Then you can buy specfic paints that do a similar job to the cheap white paint without as many coats. Probably a little bit more expensive than the cheap white paint option. This i imagine is what your after without the need for a basecoat although the colour range will be very limited (probably just cream and white)

    Ensure the walls are fully dried out before painting. 6 weeks is usually more than long enough unless you have a particularly damp/cold house.
    Don't be angry!
    • Doozergirl
    • By Doozergirl 10th Jan 18, 3:39 PM
    • 24,220 Posts
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    Doozergirl
    • #3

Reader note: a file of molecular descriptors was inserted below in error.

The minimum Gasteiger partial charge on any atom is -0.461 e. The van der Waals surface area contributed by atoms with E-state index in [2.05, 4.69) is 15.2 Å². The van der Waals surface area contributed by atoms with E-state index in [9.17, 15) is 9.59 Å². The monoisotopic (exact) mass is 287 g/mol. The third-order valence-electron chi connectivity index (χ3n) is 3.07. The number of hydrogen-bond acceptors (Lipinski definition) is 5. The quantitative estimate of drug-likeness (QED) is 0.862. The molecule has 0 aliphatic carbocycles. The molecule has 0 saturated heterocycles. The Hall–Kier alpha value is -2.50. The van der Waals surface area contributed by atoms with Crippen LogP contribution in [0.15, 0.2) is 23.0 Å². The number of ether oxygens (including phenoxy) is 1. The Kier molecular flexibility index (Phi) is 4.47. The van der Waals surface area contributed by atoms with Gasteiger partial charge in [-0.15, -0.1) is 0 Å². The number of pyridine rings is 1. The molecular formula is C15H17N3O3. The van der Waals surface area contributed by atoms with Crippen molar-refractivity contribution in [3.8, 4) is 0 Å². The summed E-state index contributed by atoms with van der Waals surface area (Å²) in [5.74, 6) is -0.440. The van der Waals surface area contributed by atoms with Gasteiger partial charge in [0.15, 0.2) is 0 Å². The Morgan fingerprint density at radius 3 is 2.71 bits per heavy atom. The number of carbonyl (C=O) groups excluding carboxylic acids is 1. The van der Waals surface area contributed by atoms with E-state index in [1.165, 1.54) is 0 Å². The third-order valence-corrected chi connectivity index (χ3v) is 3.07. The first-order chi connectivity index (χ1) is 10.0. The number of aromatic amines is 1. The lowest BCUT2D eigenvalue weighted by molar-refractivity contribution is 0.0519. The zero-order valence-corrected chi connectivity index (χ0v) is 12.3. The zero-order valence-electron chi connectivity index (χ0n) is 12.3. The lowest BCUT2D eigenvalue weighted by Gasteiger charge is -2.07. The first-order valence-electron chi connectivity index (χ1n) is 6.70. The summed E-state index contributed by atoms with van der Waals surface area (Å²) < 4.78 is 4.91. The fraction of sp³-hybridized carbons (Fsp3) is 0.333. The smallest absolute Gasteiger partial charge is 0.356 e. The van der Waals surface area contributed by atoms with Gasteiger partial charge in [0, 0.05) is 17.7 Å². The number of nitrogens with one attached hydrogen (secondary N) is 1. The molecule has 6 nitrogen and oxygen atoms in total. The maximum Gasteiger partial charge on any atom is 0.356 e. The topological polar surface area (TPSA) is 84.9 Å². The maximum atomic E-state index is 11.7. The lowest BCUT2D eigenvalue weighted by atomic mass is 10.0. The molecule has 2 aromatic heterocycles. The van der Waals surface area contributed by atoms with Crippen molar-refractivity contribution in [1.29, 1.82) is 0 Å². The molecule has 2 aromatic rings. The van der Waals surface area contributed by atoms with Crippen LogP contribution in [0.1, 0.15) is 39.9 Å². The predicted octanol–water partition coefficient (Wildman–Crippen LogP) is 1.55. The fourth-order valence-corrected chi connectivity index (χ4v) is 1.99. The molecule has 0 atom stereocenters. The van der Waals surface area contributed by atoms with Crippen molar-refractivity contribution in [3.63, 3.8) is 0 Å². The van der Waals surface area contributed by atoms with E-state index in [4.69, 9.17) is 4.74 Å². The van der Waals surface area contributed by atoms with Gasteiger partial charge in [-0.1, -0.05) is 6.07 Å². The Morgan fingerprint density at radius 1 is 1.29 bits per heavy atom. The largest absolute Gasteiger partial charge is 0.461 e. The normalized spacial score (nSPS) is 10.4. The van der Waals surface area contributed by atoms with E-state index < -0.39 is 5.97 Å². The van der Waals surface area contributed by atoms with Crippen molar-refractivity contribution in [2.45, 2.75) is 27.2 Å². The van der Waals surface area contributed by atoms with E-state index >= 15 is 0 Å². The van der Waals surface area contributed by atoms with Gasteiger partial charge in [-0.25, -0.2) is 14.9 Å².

• 10th Jan 18, 3:39 PM
    • #3
    • 10th Jan 18, 3:39 PM
    You need an initial mist coat of your paint, watered down, so 50/50. Not a big hassle.

    If you paint straight on with the paint, the plaster sucks the moisture straight out of the paint and the first coat doesn’t adhere. It may well look good for a while or possibly start bubbling in situ if there is condensation, but when you go to paint again in future, it will almost certainly lift the first coat off the wall and ruin the lot.

    You *do not* paint straight on and you *do not* apply PVA as it behaves in the same way as painting straight on. The above post is wrong. It may appear okay to start with but it isn’t a stable first coat.

    Also, white paint is hard to cover - nearly as hard as black, so depending on what colour the room is going to be, you’re really better off just watering down the actual colour as it will start to act as a thin first coat. I’m not sure there is a true saving to be made using white anyway when it’s already half water and it does make a start on the colour of the room.